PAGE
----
I don’t even know what to say. That was one of the oddest, most nonsensical games I’ve ever seen. It was bad, weird, and great all at the same time. The Yankees walked off with an 8-7 win in ten innings over the Twins on Monday night, though it did come with a price. They lost two players to injury, one of which is serious.
The Best of a Bad Injury
The Yankees scored three runs in the first inning (more on that in a bit) but the game very quickly turned sour in the second. Bryan Mitchell was hit in the face by a line drive off the bat of former Yankees infielder Eduardo Nunez, and although he walked off the field under his own power, Mitchell was bleeding heavily and holding a towel to his face. He’s been diagnosed with a nasal fracture and will be monitored for a concussion the next few days. All things considered, that’s not too bad.
First and foremost, oh man that’s really scary. Line drives to the face are no joke. We’re talking possible concussion, broken bones, eye damage … really scary life-altering stuff. Thankfully Mitchell avoided all of that. All that blood was pretty terrifying. Secondly, the baseball aspect of the injury sucked because the Yankees opted to use their long reliever as a spot starter, so they came into the game with a six-man bullpen. The bullpen got a workout.
Caleb Cotham came in to replace Mitchell and was … not good. Not at all. He did strike out Aaron Hicks with two on and two outs to escape the second, but he served up a game-tying two-run home run to Miguel Sano in the third. Middle-middle fastballs to Sano don’t come back. A single, an error by Didi Gregorius, and another single gave the Twins a 4-3 lead later in that third inning. Four of the first seven batters reached base against Cotham.
Cotham started the fourth inning and gave up another game-tying home run — Hicks hit a leadoff shot to right — before getting two quick outs. Well, he got one out. Brian McCann threw out a runner trying to steal for the other out. Cotham was the long man by default with Mitchell starting, but he was not fooling anyone. The Yankees got eleven outs total from their long man and backup long man. Woof. That poor bullpen.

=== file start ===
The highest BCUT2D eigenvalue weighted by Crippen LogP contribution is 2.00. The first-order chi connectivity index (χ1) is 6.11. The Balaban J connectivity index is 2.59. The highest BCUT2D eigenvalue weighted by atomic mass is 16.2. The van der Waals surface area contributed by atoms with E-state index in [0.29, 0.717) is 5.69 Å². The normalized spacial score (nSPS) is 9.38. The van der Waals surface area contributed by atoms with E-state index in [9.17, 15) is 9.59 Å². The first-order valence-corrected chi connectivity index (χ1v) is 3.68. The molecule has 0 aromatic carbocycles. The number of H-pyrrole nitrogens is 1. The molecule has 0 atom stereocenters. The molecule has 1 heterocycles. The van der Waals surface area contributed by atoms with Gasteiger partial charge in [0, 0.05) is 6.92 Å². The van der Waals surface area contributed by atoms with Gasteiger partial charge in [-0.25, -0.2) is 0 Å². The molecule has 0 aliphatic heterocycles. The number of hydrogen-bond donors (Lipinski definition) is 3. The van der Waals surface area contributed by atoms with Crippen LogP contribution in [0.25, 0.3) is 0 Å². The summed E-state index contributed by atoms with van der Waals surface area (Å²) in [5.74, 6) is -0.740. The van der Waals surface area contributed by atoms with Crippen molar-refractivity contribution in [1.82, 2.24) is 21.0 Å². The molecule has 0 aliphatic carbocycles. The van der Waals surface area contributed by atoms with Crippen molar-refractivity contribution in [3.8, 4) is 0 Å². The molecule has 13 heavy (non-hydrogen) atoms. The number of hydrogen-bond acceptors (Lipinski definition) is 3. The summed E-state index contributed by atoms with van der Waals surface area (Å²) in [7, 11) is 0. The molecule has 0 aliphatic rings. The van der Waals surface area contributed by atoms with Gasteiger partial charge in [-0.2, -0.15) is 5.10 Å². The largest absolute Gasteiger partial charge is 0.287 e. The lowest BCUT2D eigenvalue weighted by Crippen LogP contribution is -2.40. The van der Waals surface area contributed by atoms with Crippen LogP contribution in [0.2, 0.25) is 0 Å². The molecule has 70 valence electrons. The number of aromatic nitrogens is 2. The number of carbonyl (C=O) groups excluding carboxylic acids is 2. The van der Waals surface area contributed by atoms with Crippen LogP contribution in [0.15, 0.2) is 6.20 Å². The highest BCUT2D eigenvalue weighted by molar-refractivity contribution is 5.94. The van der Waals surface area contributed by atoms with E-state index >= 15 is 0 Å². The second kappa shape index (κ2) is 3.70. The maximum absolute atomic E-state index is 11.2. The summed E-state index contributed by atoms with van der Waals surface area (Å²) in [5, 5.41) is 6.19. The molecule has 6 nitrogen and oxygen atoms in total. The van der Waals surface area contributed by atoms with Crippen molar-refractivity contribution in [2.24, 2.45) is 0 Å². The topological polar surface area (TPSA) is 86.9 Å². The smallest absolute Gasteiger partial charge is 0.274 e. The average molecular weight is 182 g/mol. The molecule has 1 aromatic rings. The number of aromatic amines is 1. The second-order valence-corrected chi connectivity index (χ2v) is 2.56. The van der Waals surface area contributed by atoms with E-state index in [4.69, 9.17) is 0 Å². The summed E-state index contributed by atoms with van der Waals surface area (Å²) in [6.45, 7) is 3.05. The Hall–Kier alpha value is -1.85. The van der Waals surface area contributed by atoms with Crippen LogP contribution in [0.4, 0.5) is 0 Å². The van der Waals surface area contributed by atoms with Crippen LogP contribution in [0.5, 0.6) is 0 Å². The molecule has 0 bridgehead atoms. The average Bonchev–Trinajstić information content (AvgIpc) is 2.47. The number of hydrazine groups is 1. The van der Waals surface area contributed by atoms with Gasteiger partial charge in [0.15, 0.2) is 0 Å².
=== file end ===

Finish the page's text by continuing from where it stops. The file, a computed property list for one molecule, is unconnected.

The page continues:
Two outs, two strikes, two times. The Yankees scored their first five runs because McCann came through with a pair of big two out hits in two-strike counts. Jacoby Ellsbury singled and Alex Rodriguez walked in the first, then McCann hit a much appreciated three-run home run over the short porch and into the people. The Yankees are now up to 99 first inning runs on the season. The Royals are a distant second with 86.
After the Twins took a 4-3 lead in the third, the Yankees rallied to take a 5-4 lead in one of the weirdest innings ever. Ellsbury hit a leadoff single. Great! Brett Gardner followed with a walk. Even better! Then A-Rod pulled a ground ball through third baseman Trevor Plouffe — it was scored an error — to load the bases with no outs. Except that last part didn’t happen. Third base coach Joe Espada waved Ellsbury home and the cannon-armed Eddie Rosario threw him out at the plate. Ellsbury actually avoided the tag but overran the base, and was tagged when he went back to touch home.
I’m a bit of a baseball nerd so I know Rosario has a very good arm, and watching live it sure seemed like the send was questionable, especially with no outs. No outs with the 4-5-6 hitters coming up! That was an awful send. Gross. Mark Teixeira, the next batter, popped up into shallow left and Rosario made the sliding catch, though the umpires originally ruled it a trap, and A-Rod was forced out at second. Twins manager Paul Molitor challenged for some reason — I guess he wanted to keep the slower runner at first, A-Rod instead of Teixeira? — and the call was overturned. Either way, there now two outs and runners on the corners.
Rodriguez managed to steal second base without a throw — don’t ask me, it looked like the Twins were caught completely off guard — and the steal mattered because of McCann’s two-out, two-strike, two-run single to right. Gardner and A-Rod both scored and boom, the Yankees were up 5-4, at least until Hicks took Cotham deep. McCann drove in five runs in the first three innings.
The Twins built a mini-picket fence in the middle innings, scoring one run each in the fourth (Hicks homer), fifth (Plouffe homer off Chasen Shreve), and sixth (Plouffe run-scoring single off Justin Wilson). That gave Minnesota a 7-5 lead. Meanwhile, Kyle Gibson retired seven straight following McCann’s two-run single in the third. He didn’t allow another base-runner until he walked a hobbled Teixeira leading off the sixth.
McCann followed the leadoff walk with a strikeout, then Carlos Beltran made up for it with a game-tying two-run home run off Brian Duensing. It was 2-1 fastball right into his bat path. Perfect pitch for Beltran to crush and crush he did. That tied the game 7-7 in the sixth even though it felt like the eighth. This game dragged big time thanks to all the pitching changes and stuff.